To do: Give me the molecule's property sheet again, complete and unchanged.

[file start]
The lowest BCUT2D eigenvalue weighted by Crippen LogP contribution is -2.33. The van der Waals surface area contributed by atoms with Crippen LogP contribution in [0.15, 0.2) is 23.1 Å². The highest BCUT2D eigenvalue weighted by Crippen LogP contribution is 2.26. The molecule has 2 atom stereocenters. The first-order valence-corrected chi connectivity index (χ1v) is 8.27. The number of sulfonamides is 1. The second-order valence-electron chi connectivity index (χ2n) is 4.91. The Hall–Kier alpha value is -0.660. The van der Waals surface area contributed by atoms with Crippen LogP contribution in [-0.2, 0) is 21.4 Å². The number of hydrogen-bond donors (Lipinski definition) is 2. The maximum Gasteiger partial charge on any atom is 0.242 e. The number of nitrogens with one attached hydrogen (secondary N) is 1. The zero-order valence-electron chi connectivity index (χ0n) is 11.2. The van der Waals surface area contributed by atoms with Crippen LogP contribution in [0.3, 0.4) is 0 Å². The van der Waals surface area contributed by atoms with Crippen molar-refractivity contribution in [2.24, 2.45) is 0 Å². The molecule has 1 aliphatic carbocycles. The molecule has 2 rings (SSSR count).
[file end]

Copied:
The lowest BCUT2D eigenvalue weighted by Crippen LogP contribution is -2.33. The van der Waals surface area contributed by atoms with Crippen LogP contribution in [0.15, 0.2) is 23.1 Å². The highest BCUT2D eigenvalue weighted by Crippen LogP contribution is 2.26. The molecule has 2 atom stereocenters. The first-order valence-corrected chi connectivity index (χ1v) is 8.27. The number of sulfonamides is 1. The second-order valence-electron chi connectivity index (χ2n) is 4.91. The Hall–Kier alpha value is -0.660. The van der Waals surface area contributed by atoms with Crippen LogP contribution in [-0.2, 0) is 21.4 Å². The number of hydrogen-bond donors (Lipinski definition) is 2. The maximum Gasteiger partial charge on any atom is 0.242 e. The number of nitrogens with one attached hydrogen (secondary N) is 1. The zero-order valence-electron chi connectivity index (χ0n) is 11.2. The van der Waals surface area contributed by atoms with Crippen LogP contribution in [0.3, 0.4) is 0 Å². The van der Waals surface area contributed by atoms with Crippen molar-refractivity contribution in [2.24, 2.45) is 0 Å². The molecule has 1 aliphatic carbocycles. The molecule has 2 rings (SSSR count).